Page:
One in five Australian workers (21%) want to work less, with most wanting more time for social and recreational pursuits, according to the latest Australian Social Trends released today by the Australian Bureau of Statistics (ABS).
Australians at work
While most workers are happy with their usual hours, one in five (21%) preferred to work fewer hours (in 2007) saying they wanted more time for social and recreational activities, and free time (36%), and for their family (24%). Men, those already working full-time, and workers with children, were among those most likely to be overemployed. Workers who were Managers and Professionals were most likely to want to work less hours.
While Managers and Professionals may want to work less, those in white collar jobs were amongst the healthiest workers and least likely to suffer a work related injury. Overall, work-related injuries decreased to 53 injuries per 1,000 people employed in 2009-10, down from 64 injuries per 1,000 people employed in 2005-06.
Popcorn and footy?
It's not all hard work and no play though, with nearly nine in ten Australians aged 15 years and over attending at least one cultural venue or event in 2009-10 and around two in three participating in sport or physical recreation at least once in the same period.
Going to the cinema continued to be Australia's most popular cultural activity for those aged 15 years and over, with two thirds attending. Walking for exercise was the most popular sports and physical recreational activity for almost one in four Australians (23%) in 2009-10.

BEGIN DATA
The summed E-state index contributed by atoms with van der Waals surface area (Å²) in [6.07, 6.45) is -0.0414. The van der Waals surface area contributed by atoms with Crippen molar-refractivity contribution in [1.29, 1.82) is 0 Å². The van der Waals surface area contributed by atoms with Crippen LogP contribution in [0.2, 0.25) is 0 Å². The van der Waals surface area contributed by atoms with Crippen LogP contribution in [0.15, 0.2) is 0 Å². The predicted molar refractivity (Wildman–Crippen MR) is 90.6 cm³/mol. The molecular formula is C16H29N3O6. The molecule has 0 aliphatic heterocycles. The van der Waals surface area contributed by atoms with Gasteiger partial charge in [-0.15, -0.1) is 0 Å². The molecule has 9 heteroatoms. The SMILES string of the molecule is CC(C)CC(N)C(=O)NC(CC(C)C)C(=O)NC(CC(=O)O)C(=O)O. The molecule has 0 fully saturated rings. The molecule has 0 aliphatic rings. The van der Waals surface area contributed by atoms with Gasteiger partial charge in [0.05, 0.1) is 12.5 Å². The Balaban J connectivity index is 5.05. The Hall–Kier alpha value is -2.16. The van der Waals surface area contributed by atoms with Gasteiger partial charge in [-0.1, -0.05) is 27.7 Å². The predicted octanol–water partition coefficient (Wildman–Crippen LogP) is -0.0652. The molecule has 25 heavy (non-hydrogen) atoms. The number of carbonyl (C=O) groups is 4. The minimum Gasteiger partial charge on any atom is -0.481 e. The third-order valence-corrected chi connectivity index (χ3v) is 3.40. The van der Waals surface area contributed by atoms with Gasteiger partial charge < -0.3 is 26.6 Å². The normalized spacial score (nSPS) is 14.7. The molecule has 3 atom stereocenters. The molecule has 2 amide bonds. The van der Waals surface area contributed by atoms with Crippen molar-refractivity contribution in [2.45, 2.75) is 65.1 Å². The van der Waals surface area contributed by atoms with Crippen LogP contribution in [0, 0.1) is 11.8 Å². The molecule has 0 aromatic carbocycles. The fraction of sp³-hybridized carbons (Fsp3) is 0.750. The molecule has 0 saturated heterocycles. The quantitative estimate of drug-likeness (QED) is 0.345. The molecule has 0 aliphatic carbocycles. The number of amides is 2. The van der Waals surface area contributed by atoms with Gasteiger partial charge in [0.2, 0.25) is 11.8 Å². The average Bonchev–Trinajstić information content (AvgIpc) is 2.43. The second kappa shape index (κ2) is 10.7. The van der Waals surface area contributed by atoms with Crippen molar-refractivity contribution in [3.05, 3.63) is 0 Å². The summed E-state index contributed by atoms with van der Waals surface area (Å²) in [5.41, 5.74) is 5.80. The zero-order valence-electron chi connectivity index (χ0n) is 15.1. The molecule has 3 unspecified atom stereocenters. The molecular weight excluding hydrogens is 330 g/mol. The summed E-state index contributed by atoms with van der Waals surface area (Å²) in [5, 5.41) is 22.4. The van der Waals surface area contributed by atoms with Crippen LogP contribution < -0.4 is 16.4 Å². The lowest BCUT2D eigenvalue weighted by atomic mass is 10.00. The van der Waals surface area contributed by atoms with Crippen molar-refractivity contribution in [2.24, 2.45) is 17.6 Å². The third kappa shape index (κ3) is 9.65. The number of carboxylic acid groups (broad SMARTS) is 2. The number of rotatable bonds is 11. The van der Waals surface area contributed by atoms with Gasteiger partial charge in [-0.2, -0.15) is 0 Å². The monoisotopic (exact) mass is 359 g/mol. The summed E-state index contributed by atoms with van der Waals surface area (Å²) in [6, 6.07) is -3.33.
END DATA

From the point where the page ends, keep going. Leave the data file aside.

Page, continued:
Online @ home
Being online at home is also a popular leisure pursuit for many Australians, with seven in ten households (72%) online at home in 2008-09, more than four times higher than a decade ago (16% in 1998). Most households with children under the age of 15 had access to the internet (86%), compared with two thirds (66%) of households without children.
In 2009, four in five children (79%) aged 5-14 years used the internet. Nearly all of these children used the internet at home, mostly for educational activities (85%) and online games (69%), but also for listening to, or downloading music (47%) or social networking (22%). Consequently, children aged 5-14 years have become the digital generation.
More details on these topics are available in the June edition of Australian Social Trends (cat. no. 4102.0).
When reporting ABS data you must attribute the Australian Bureau of Statistics (or the ABS) as the source.